It is important to recognize that there are multiple entry and exit points in the Application Modernization process. It isn’t always portfolio-based, nor is it always strategic, nor should it be considered ‘waterfall’ in approach. Figure 5 illustrates in terms of scope that the entry may be at any appropriate level, and subsequent progress is typically down through the decomposition of units of scope. The broader the unit of scope, the more important it becomes to recover the architecture first in order to understand the underlying decomposition. In the horseshoe, progress is either: around the horseshoe in terms of architecture recovery, and subsequent architecture-based development or directly across in terms of modernizing an individual element. The exit point isn’t always at the bottom of the horseshoe as the modernization approach may have been determined to be replacement by buying, or outsourcing the implementation. In which case the architecture and specification levels of detail may be sufficient.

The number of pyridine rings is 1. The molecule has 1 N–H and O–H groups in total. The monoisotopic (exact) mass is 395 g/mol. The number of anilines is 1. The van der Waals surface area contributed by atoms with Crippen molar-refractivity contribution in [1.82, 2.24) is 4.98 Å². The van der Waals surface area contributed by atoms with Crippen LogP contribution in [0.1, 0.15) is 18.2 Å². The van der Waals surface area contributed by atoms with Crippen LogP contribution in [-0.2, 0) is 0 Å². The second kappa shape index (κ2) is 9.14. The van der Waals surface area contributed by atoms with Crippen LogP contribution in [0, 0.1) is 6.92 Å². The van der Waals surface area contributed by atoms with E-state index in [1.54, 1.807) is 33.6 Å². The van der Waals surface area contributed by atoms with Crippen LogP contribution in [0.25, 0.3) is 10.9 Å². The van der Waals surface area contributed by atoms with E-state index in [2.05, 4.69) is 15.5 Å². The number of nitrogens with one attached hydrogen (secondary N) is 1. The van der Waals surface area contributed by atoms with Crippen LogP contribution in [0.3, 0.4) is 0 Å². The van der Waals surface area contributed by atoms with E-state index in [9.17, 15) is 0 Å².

In this paper we have outlined the SAE2 Application Modernization Process. The SAE2 process is distinctive in that it is strongly architecture driven with considered choice of modernization approach. Via our subscription services you can explore these topics in greater detail. The December 2009 edition of our monthly CBDI Journal expands the Application Modernization process by providing the process and task decomposition and identification of key deliverables. Our SAE Knowledgebase provides a fully cross referenced structure for the SO Process as well as detailing the techniques, patterns and meta model, as well as useful templates and tools. See http://cbdi.wikispaces.com/Price+List